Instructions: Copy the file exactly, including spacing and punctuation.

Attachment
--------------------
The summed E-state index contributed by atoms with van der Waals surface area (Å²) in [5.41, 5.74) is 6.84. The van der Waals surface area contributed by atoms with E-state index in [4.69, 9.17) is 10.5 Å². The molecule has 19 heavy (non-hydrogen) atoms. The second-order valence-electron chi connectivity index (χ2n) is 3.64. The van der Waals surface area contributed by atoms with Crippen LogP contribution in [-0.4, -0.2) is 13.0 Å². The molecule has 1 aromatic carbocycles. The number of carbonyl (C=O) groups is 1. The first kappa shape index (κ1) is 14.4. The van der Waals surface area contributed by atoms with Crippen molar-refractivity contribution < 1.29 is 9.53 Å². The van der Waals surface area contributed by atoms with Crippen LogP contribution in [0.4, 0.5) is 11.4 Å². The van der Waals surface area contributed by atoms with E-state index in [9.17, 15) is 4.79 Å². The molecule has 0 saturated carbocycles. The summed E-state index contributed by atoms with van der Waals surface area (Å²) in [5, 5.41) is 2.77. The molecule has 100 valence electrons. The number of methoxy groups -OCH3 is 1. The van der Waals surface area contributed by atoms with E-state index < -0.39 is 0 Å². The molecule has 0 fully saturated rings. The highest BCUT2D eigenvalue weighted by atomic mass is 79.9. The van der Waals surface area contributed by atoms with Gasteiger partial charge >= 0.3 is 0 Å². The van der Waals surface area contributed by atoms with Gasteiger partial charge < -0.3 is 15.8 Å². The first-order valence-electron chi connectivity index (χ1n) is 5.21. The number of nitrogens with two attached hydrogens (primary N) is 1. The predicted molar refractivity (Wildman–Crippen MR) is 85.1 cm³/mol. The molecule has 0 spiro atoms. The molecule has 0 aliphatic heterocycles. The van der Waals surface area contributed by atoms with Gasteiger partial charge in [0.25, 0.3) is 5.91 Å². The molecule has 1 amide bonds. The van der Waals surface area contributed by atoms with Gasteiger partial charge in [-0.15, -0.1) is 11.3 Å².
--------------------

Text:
The summed E-state index contributed by atoms with van der Waals surface area (Å²) in [5.41, 5.74) is 6.84. The van der Waals surface area contributed by atoms with E-state index in [4.69, 9.17) is 10.5 Å². The molecule has 19 heavy (non-hydrogen) atoms. The second-order valence-electron chi connectivity index (χ2n) is 3.64. The van der Waals surface area contributed by atoms with Crippen LogP contribution in [-0.4, -0.2) is 13.0 Å². The molecule has 1 aromatic carbocycles. The number of carbonyl (C=O) groups is 1. The first kappa shape index (κ1) is 14.4. The van der Waals surface area contributed by atoms with Crippen molar-refractivity contribution < 1.29 is 9.53 Å². The van der Waals surface area contributed by atoms with Crippen LogP contribution in [0.4, 0.5) is 11.4 Å². The van der Waals surface area contributed by atoms with E-state index in [9.17, 15) is 4.79 Å². The molecule has 0 saturated carbocycles. The summed E-state index contributed by atoms with van der Waals surface area (Å²) in [5, 5.41) is 2.77. The molecule has 100 valence electrons. The number of methoxy groups -OCH3 is 1. The van der Waals surface area contributed by atoms with E-state index < -0.39 is 0 Å². The molecule has 0 fully saturated rings. The highest BCUT2D eigenvalue weighted by atomic mass is 79.9. The van der Waals surface area contributed by atoms with Gasteiger partial charge >= 0.3 is 0 Å². The van der Waals surface area contributed by atoms with Gasteiger partial charge < -0.3 is 15.8 Å². The first-order valence-electron chi connectivity index (χ1n) is 5.21. The number of nitrogens with two attached hydrogens (primary N) is 1. The predicted molar refractivity (Wildman–Crippen MR) is 85.1 cm³/mol. The molecule has 0 spiro atoms. The molecule has 0 aliphatic heterocycles. The van der Waals surface area contributed by atoms with Gasteiger partial charge in [0.25, 0.3) is 5.91 Å². The molecule has 1 amide bonds. The van der Waals surface area contributed by atoms with Gasteiger partial charge in [-0.15, -0.1) is 11.3 Å².